Maia is quiet on the drive home. She can feel her tiny, claustrophobic world blowing wide open, all the possibility rushing in like a rising tide. The world is so much bigger than she had ever guessed; all these people in it, like Cass, like Todd, making their own decisions for themselves. She cannot imagine Cass ever doing anything she does not want to do, ever being told where to go or what to believe. Maia has been trapped for so long, surrounded by people who are as bound as she is—her father, Oscar. Who knows, maybe even her mother, stuck in a marriage she does not want, a house she cannot ever clean into a place she actually wants to be, a defective daughter she paid for and cannot return. Maia thought piano was her only path out; she’d never even imagined so many other roads existed.Maia is a talented pianist whose course in life seems to be set: she loves the piano, but she also pursues it because it’s the only escape from her parents’ house and rigid rules she can imagine. But her life changes when one day, on her way back from her piano lesson with Oscar, she happens to meet Cass. Cass, a teenage runaway, is not the sort of friend Maia’s mother would approve of; but the two soon fall for each other, and one day they decide to take off in Maia’s parents’ car. Cass shows Maia that “the world is so much bigger than she had ever guessed”, and for a while the two lead a carefree, idyllic life. But a gig in LA introduces unexpected complicating factors into their private world, and almost before they know it things begin to change irrevocably.
Dirty Wings is a prequel to Sarah McCarry’s previous novel, the fabulous All Our Pretty Songs. It’s set about eighteen years before, and the protagonists, Maia and Cass, will be known to readers as the mothers of the main characters in All Our Pretty Songs. Like its predecessor, Dirty Wings is a loose retelling of a Greek myth — this time the story of Persephone, which unfolds slowly and heartbreakingly amidst piano recitals, rock and roll gigs, band rehearsals, and two girls following their hearts and attempting to forge their own paths.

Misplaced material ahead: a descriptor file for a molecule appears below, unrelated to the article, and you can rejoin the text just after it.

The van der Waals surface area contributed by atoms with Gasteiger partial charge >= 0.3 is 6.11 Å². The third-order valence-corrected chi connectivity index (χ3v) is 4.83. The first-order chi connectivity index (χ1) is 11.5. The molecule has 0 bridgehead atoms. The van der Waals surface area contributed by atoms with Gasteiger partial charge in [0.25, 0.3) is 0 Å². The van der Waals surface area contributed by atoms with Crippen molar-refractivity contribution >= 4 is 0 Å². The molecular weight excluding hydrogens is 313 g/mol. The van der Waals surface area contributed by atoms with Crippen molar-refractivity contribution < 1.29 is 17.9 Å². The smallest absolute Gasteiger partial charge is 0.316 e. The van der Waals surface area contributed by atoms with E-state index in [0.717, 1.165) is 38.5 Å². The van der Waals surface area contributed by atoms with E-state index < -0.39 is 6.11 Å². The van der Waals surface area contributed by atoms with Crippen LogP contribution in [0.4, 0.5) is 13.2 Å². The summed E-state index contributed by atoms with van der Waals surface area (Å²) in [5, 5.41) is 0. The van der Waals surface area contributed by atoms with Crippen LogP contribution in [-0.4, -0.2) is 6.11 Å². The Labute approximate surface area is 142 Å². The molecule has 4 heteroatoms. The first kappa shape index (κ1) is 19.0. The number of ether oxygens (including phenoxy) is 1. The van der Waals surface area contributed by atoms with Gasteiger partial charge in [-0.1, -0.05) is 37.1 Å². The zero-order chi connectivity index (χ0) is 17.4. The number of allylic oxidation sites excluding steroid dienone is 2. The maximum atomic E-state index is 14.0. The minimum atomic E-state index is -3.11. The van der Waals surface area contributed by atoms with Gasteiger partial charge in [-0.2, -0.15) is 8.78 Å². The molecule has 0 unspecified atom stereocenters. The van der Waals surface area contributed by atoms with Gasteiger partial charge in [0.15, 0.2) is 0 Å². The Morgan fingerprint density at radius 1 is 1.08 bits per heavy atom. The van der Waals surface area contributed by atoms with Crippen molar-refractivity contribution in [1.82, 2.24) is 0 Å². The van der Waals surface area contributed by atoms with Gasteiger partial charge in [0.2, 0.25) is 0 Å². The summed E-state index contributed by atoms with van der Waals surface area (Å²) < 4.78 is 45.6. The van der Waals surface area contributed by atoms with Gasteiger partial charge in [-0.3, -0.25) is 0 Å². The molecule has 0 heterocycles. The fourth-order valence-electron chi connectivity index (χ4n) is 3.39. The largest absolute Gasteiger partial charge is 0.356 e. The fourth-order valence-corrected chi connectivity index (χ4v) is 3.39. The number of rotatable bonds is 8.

I’ve been following Sarah McCarry’s writing online for years, and to be honest I was slightly in awe of it long before I ever got my hands on her fiction. I didn’t do anywhere near enough shouting from the rooftops about how wonderful All Our Pretty Songs is, I don’t think, and I regret that to this day. Allow me, then, to use this as an opportunity to make up for lost time: these novels are wonderful and you should read them as soon as possible. In my Year in Review post for 2013, I summed up McCarry’s first novel as follows: “Orpheus and Eurydice, rock and roll music, strong emotional ties between girls, an unapologetic portrayal of female desire, and gorgeous, gorgeous prose”. The myth is different for Dirty Wings, but other than that it still very much applies.
In case you’re wondering about reading order, I think you could probably start anywhere, though Dirty Wings will probably have more emotional resonance if you’re familiar with All Our Pretty Songs. Then again, the reverse is also true: I had to go reread the Cass and Maia scenes in AOPS when I was done with Dirty Wings, and wow, they cut like a knife.